Kathleen Clark, a professor at the Washington University School of Law who specializes in legal and government ethics, sees several red flags. She pointed to the vague language on the website, which never specifies how much money Manafort’s “friends” are collecting or to whom, exactly, it will be disbursed aside from Manafort’s “Team.”

“That doesn’t say it’s going to his criminal defense lawyers,” she said.

Screenshot: manafortdefense.org

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The website does not provide a specified donation goal. Supporters were initially instructed to make checks out to the very generic-sounding “Legal Defense Fund Irrevocable Trust” and mail them to a P.O. Box in Clifton, New Jersey, which Clark found peculiar. “It’s interesting that they’re able, presumably, to deposit checks made with these words and those words don’t include ‘Paul Manafort,’” she said. “I look at this and I kind of wonder if it’s just a fraud, to tell you the truth. The fact that there are no human beings visible would be a red flag. Who’s responsible?” Curiously, just hours after our interview on Thursday, the site changed the trust name to the only slightly less generic-sounding “PM Legal Defense Fund Irrevocable Trust.” I’m guessing that PM stands for Manafort’s initials.

It’s “not at all clear that this even goes to Manafort’s legal expenses,” Clark said.

The site claims that any money left over after Manafort’s legal bills will go to either the ACLU or the Brain Trauma Foundation, the latter of which listed Manafort as a director on a 2016 tax filing, its most recent. (An email inquiring about Manafort’s tenure as a director, sent to Brain Trauma Foundation president Jamshid Ghajar, was not returned, and the phone number listed on the tax filing was no longer in service).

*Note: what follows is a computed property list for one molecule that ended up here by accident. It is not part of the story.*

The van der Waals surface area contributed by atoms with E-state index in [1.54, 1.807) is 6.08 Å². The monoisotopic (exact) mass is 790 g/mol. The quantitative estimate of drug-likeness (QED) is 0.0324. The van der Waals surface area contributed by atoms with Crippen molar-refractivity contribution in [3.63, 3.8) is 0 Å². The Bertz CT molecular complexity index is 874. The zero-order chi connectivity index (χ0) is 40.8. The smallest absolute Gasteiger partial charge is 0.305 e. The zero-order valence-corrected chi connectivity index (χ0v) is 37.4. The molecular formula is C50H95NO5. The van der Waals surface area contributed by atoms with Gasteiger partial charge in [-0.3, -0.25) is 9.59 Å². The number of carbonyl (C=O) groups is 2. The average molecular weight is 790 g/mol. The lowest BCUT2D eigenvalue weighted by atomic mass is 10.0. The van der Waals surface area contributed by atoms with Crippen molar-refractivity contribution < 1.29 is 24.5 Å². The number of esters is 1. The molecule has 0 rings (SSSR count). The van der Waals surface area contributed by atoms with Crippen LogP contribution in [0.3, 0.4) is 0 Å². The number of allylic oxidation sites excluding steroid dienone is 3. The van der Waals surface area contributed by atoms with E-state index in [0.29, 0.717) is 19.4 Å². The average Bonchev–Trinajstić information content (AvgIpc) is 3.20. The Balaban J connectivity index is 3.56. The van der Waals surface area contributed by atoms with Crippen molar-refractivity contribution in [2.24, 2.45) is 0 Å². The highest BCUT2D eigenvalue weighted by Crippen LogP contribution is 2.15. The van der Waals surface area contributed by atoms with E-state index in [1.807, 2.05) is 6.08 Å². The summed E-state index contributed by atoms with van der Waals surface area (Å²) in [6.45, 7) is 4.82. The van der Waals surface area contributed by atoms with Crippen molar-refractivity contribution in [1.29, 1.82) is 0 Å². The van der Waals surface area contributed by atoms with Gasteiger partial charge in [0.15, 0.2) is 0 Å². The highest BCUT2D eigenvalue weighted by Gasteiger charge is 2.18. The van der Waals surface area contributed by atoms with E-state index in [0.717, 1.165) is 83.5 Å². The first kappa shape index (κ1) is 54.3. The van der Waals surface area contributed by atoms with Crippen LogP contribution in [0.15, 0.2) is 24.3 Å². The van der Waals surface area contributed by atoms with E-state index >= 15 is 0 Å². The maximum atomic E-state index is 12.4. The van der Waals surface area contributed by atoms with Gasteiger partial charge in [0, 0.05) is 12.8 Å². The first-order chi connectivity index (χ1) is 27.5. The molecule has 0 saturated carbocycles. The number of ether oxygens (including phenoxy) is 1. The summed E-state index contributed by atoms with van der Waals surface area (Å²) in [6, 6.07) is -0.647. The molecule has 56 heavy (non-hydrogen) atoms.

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Manafort’s defense lawyers, who are under a gag order, did not respond to multiple emails requesting verification of the legal defense fund. Special Projects Desk editor Tim Marchman donated one dollar to the fund, getting nothing informative on the receipt for his trouble; he also emailed the site to find how to send funds via wire transfer, but did not receive a response.

I emailed Jason Maloni, Manafort’s spokesperson and, as of Wednesday afternoon, the only non-reporter following the @manafortdefense Twitter account. To my surprise, he responded, claiming he was off the record, though I had not agreed to those terms. “Off the record, I can tell you that it is legitimate, however, I am not behind the defense fund, nor is Paul,” he wrote. “If you see reports of a news pitch going out today, that is not coming from me.” On Thursday, the Washington Post reported that “A person familiar with Manafort’s situation confirmed that the fund is legitimate,” but provided no name.

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The Post also reported, citing Internet registration records, that the site was registered in December, with the name of New Jersey real estate attorney Bruce E. Baldinger, who has worked with Manafort, on the records. Baldinger did not respond to my request for comment, and his role, if any, in the administration of the fund remains unclear.